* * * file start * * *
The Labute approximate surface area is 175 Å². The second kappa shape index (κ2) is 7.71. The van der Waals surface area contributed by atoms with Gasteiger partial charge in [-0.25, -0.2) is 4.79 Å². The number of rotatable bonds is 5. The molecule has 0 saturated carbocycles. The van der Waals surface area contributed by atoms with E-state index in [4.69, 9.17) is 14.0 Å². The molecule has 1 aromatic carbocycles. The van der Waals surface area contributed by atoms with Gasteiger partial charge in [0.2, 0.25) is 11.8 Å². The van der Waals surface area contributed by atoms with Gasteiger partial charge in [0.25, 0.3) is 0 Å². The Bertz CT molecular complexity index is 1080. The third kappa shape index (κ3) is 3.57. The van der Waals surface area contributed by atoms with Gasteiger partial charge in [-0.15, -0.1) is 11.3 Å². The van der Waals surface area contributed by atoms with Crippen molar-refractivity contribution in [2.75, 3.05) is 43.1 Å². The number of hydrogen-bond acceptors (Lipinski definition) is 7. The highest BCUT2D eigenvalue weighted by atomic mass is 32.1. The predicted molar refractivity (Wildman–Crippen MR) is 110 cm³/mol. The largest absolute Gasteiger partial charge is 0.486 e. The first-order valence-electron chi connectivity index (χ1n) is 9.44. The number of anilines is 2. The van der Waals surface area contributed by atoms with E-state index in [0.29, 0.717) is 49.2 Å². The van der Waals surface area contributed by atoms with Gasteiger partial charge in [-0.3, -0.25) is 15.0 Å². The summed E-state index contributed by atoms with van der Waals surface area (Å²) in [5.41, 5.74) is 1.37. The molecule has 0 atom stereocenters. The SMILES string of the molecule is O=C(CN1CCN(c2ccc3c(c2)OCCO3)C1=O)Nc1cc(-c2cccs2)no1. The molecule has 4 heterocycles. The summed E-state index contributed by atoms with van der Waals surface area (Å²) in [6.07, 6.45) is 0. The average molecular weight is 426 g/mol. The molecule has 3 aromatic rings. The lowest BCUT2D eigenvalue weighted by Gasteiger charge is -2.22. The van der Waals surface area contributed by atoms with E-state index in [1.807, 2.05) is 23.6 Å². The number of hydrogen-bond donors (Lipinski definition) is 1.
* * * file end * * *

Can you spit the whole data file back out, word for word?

The Labute approximate surface area is 175 Å². The second kappa shape index (κ2) is 7.71. The van der Waals surface area contributed by atoms with Gasteiger partial charge in [-0.25, -0.2) is 4.79 Å². The number of rotatable bonds is 5. The molecule has 0 saturated carbocycles. The van der Waals surface area contributed by atoms with E-state index in [4.69, 9.17) is 14.0 Å². The molecule has 1 aromatic carbocycles. The van der Waals surface area contributed by atoms with Gasteiger partial charge in [0.2, 0.25) is 11.8 Å². The van der Waals surface area contributed by atoms with Gasteiger partial charge in [0.25, 0.3) is 0 Å². The Bertz CT molecular complexity index is 1080. The third kappa shape index (κ3) is 3.57. The van der Waals surface area contributed by atoms with Gasteiger partial charge in [-0.15, -0.1) is 11.3 Å². The van der Waals surface area contributed by atoms with Crippen molar-refractivity contribution in [2.75, 3.05) is 43.1 Å². The number of hydrogen-bond acceptors (Lipinski definition) is 7. The highest BCUT2D eigenvalue weighted by atomic mass is 32.1. The predicted molar refractivity (Wildman–Crippen MR) is 110 cm³/mol. The largest absolute Gasteiger partial charge is 0.486 e. The first-order valence-electron chi connectivity index (χ1n) is 9.44. The number of anilines is 2. The van der Waals surface area contributed by atoms with E-state index in [0.29, 0.717) is 49.2 Å². The van der Waals surface area contributed by atoms with Gasteiger partial charge in [-0.3, -0.25) is 15.0 Å². The summed E-state index contributed by atoms with van der Waals surface area (Å²) in [5.41, 5.74) is 1.37. The molecule has 0 atom stereocenters. The SMILES string of the molecule is O=C(CN1CCN(c2ccc3c(c2)OCCO3)C1=O)Nc1cc(-c2cccs2)no1. The molecule has 4 heterocycles. The summed E-state index contributed by atoms with van der Waals surface area (Å²) in [6.07, 6.45) is 0. The average molecular weight is 426 g/mol. The molecule has 3 aromatic rings. The lowest BCUT2D eigenvalue weighted by Gasteiger charge is -2.22. The van der Waals surface area contributed by atoms with E-state index in [1.807, 2.05) is 23.6 Å². The number of hydrogen-bond donors (Lipinski definition) is 1.